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Adjective
[loftier, loftiest]
1. of majestic or imposing height
2. morally admirable: lofty ideals
3. unpleasantly superior: a lofty contempt
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Re: How are the views of Buddhadasa Bhikkhu regarded?

Postby mikenz66 » Thu Jul 16, 2009 10:38 pm

Santikaro wrote:There's a passage in the Sutta-nipata (I can't reference it properly as I am traveling) that describes the attitude of "only this is the truth, all others are wrong" as wrong understanding.

Also MN 95: Canki Sutta
http://www.accesstoinsight.org/tipitaka ... .than.html
"If a person has conviction, his statement, 'This is my conviction,' safeguards the truth. But he doesn't yet come to the definite conclusion that 'Only this is true; anything else is worthless.' To this extent, Bharadvaja, there is the safeguarding of the truth. To this extent one safeguards the truth. I describe this as the safeguarding of the truth. But it is not yet an awakening to the truth.


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Re: How are the views of Buddhadasa Bhikkhu regarded?

Postby Present » Thu Jul 16, 2009 10:45 pm

zerotime wrote:In sunnata there is not death therefore there is not rebirth.

Zerotime

To me, you have indentified & differentiated the 'Deathless state' from the forest of views.

Buddhadasa did teach often and above all else, the question "Who dies? What dies?" "Can't you see? There is no dying".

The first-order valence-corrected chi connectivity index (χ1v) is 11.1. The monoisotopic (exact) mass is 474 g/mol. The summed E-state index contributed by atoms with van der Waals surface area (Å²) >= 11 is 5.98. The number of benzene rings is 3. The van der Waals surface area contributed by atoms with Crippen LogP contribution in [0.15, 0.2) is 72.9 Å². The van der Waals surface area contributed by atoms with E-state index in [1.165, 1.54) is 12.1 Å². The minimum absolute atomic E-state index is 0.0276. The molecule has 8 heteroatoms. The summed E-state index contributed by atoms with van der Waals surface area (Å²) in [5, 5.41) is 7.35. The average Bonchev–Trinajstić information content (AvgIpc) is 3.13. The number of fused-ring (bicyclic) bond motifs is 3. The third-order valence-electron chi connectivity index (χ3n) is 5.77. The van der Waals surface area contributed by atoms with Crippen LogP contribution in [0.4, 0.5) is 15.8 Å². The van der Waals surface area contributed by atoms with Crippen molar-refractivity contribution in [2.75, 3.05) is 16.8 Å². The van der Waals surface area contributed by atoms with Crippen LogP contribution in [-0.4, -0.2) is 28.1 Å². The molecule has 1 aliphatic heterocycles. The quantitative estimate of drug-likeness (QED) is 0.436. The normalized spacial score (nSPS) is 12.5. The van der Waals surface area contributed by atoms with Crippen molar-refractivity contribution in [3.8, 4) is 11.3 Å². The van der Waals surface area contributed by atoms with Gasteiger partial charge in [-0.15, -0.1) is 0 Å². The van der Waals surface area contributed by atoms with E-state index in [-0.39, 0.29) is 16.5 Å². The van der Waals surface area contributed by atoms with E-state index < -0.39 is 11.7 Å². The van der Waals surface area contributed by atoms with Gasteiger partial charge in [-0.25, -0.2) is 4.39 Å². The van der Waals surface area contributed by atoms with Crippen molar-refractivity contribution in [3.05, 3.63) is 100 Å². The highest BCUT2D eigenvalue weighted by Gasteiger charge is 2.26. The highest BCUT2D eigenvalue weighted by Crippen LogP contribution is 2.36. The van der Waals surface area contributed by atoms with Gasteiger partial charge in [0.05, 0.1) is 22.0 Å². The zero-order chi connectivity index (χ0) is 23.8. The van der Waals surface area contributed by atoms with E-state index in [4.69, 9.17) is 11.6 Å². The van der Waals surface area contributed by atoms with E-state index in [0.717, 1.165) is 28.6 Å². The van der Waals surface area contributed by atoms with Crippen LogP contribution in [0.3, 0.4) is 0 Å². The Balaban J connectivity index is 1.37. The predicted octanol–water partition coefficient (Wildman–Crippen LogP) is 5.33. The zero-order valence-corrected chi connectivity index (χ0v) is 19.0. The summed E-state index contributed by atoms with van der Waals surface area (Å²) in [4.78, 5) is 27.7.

Therefore, we must be very careful to select two or three words we have heard such as "wait & see" and to regard this as Buddhadasa's salient view.

Defilements such as coveteousness one must be very wary of. In religious circles this is very common, in adopting another's name or teachings and then adapting them for one's ulterior purpose.

Truthfulness, honesty, straightforwardness (sacca). This is a practitioners most basic development, as advised by the Lord Buddha himself.

Even for a householder, the Buddha taught there are four vital dhammas: sacca (honesty), dama (training), kanti (patience) & caga (sacrifice).

These four householder dhammas, I have read from the suttas and also heard them imparted by Buddhadasa.

:toast:
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Re: How are the views of Buddhadasa Bhikkhu regarded?

Postby retrofuturist » Thu Jul 16, 2009 10:53 pm

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Re: How are the views of Buddhadasa Bhikkhu regarded?

Postby zerotime » Fri Jul 17, 2009 2:10 am

Present:
Truthfulness, honesty, straightforwardness (sacca). This is a practitioners most basic development, as advised by the Lord Buddha himself.
Even for a householder, the Buddha taught there are four vital dhammas: sacca (honesty), dama (training), kanti (patience) & caga (sacrifice).
These four householder dhammas, I have read from the suttas and also heard them imparted by Buddhadasa.


I think you are right; this is the real engine for wisdom and knowledge just the resultant movement.
On the rest of what you said, also probably you are right. I will remember that. :namaste:
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Re: How are the views of Buddhadasa Bhikkhu regarded?

Postby .e. » Fri Jul 17, 2009 2:22 am

How are the views of Buddhadasa Bhikkhu regarded?